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Best of Howard Stutz

Gaming Guru

Howard Stutz
 

Machine makers wonder if G2E buzz will yield buying

23 October 2012

LAS VEGAS -- So who won?

We're not talking about the presidential debates.

Gaming equipment manufacturers annually put their best efforts -- along with millions of research and development dollars -- into the Global Gaming Expo.

The sector wants to impress not only casino floor executives who make decisions on which new games to purchase, but Wall Street analysts who tell shareholders which companies are worth their investment.

The recently concluded G2E at the Sands Expo and Convention Center contained a clear message.

Slot machines themed after the rock band Kiss, NASCAR, entertainers, movies and television series showed that game makers had prioritized their capital budgets to focus on licensed brands.

Manufacturers also want the same content to work across multiple channels, including casinos, lottery games, online wagering, mobile gaming and social gaming.

"For the third year in a row, suppliers have made a concerted effort to produce games focused on a younger generation," Macquarie Securities gaming Chad Beynon said.

The large slot machine developers -- International Game Technology, Bally Technologies and WMS Industries -- traditionally dominate the G2E floor.

Beynon and other analysts said smaller companies, such as Multimedia Games, Aruze, Spielo and Ainsworth, impressed slot machine buyers.

"We were encouraged by the product that was on the floor, however, the increased competition was clearly evident at the show with smaller, more nimble players having a strong presence," Beynon said. "The reality is that there is just a huge amount of content out there, making it harder for all suppliers to differentiate themselves."

Deutsche Bank gaming analyst Carlo Santarelli told investors that the trade show floor had an overall lineup of new content that was stronger than a year ago and has the potential to arrive in casinos on a much quicker time frame.

However, an innovative title doesn't always translate into a hit slot machine.

Santarelli said G2E didn't change his opinion that the slot machine industry was competitive and that it's still a challenge for game makers to persuade casino operators to increase their purchasing.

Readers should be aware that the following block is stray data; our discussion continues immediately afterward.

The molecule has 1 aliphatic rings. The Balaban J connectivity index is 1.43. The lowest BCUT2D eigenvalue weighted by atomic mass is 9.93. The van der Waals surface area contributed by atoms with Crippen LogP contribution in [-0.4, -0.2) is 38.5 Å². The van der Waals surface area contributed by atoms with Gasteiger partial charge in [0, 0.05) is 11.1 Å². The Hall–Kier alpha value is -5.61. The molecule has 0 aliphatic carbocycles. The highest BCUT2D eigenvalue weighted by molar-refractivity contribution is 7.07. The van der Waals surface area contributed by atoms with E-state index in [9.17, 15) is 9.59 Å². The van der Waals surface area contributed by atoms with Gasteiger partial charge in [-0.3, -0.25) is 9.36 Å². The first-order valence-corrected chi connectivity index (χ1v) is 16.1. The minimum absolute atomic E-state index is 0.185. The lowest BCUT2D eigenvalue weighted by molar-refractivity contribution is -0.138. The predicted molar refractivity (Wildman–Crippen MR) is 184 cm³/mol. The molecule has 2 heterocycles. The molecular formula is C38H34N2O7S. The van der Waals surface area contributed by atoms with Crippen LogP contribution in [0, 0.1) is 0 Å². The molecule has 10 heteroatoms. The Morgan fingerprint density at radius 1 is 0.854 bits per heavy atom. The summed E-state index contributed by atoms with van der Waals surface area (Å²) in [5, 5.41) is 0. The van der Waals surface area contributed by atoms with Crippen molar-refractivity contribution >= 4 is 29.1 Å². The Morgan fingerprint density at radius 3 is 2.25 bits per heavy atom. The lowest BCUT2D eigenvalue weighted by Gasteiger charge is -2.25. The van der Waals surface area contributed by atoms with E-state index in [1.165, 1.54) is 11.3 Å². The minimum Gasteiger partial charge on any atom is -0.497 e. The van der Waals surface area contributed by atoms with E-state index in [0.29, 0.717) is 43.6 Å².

"We do not believe spend levels are about to accelerate in 2013," Santarelli said. "And, as such, we see only modest replacement demand acceleration."

Slot floor buyers are continuing to evaluate the products offered by smaller companies that were on display side-by-side with the largest game providers.

"The trend of turning over every stone to find machines that play well at relative values is not only going to continue, but could accelerate, thus, we anticipate further competition from smaller, less-known suppliers," Santarelli said.

So who had the best G2E?

Roth Capital Partners gaming analyst Todd Eilers gave the nod to Bally Technologies and Multimedia Games. He also thought Aristocrat Technologies and WMS offered "improved" slot machines compared with a year ago.

"IGT showed a number of new game themes and premium leased product, but we remain concerned about the loss of its exclusive deal with High 5 Games (a design company that developed the "Pawn Stars" slot machine for Bally) and intense competition in the premium lease segment," Eilers said.

Brean Capital gaming analyst Justin Sebastiano said Bally's NASCAR slot machine was the best game he saw at G2E.

WMS drew attention to its booth with an appearance by Kiss band members Gene Simmons and Paul Stanley and the Oompa Loompa characters promoting the "Willy Wonka & the Chocolate Factory" slot machine.

But a packed booth may not result in increased sales figures.

"WMS had a better G2E this year than last year, but the bar was set pretty low, in our opinion," Sebastiano said. "The concern we have is that the games that garner the most attention are not slated to be launched until the back half of fiscal year 2013."

Sebastiano said WMS' biggest problem is that casino operators were not "clamoring" for the company's current game lineup.

"The next two quarters will remain difficult for WMS," Sebastiano said.
Machine makers wonder if G2E buzz will yield buying is republished from GamingMeets.com.